Question 5: How intensely and widely implemented are workplace interventions to prevent MSDs?

To improve health and musculoskeletal disorder (MSD) outcomes generally, three conditions need to be met: 1) The choice of intervention must be well chosen to address the risk factors identified; 2) the type of intervention is known to be efficacious for the setting of interest; and 3) it is implemented widely and intensely. To focus on the latter, recent studies are throwing light on the intensity of interventions by documenting exposure changes, coverage and adherence, and the connections between the reported exposure changes and health changes reported.

In order to achieve intensity, an intervention must substantially reduce exposure in high risk tasks, must address the highest risks, either peaks or long term exposures, be available to all those with high exposures, and must be used by those same people. If any of these factors are small, the resulting intensity of the intervention will be low and the probability of improved musculoskeletal health outcomes will also be low. Moreover, to have a societally useful impact, efficacious interventions must be implemented in a large proportion of workplaces with risk factors. Yet, it appears that few workplaces are substantial controlling their MSD hazards.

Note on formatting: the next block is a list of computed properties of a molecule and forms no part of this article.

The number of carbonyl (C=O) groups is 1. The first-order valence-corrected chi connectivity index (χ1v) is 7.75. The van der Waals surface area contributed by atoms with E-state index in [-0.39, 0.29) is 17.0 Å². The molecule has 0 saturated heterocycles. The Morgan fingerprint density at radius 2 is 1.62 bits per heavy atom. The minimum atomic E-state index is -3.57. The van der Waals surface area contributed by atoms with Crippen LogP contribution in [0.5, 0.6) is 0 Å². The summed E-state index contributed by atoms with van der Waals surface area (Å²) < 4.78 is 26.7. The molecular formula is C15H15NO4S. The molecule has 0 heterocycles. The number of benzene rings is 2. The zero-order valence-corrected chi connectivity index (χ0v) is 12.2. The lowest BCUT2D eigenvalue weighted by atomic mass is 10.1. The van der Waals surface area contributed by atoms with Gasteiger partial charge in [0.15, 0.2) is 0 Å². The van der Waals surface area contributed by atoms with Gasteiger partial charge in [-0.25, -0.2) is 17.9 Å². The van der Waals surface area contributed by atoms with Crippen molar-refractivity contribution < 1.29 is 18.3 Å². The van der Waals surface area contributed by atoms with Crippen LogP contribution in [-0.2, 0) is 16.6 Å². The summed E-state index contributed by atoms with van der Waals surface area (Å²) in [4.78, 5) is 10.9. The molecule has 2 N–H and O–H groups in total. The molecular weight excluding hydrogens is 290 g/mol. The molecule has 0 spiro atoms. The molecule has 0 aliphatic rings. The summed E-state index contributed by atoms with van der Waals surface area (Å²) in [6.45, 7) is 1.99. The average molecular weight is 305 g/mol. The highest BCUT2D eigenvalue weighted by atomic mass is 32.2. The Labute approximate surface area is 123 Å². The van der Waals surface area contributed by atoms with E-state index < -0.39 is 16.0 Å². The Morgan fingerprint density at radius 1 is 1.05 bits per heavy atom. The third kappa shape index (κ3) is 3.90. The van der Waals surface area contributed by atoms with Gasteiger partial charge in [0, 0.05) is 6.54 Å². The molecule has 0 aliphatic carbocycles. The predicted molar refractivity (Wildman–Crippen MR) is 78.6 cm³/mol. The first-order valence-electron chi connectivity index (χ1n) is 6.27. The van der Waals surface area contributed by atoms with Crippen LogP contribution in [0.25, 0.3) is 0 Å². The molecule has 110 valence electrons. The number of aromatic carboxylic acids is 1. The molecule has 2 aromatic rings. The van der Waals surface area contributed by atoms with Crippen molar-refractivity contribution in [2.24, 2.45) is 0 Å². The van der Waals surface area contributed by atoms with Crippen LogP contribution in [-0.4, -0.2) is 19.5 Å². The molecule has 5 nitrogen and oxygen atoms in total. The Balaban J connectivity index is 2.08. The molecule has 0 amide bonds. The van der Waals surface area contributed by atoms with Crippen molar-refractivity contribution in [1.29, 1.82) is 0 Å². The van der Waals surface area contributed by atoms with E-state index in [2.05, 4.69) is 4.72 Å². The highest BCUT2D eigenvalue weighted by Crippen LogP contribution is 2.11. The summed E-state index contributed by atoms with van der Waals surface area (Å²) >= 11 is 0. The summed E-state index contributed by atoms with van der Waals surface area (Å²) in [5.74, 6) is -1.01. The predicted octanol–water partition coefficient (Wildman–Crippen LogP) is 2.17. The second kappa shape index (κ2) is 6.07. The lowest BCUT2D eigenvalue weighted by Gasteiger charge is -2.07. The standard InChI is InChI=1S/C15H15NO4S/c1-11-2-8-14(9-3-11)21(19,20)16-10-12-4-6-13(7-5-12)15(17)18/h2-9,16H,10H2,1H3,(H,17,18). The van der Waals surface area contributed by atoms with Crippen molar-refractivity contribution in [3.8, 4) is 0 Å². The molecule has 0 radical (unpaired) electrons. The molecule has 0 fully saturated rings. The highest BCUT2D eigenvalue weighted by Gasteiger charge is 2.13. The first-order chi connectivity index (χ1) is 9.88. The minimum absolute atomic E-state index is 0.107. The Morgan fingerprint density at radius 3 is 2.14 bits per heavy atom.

For more information, read the editorial Why have we not solved the MSD problem?, by Dr. Richard Wells.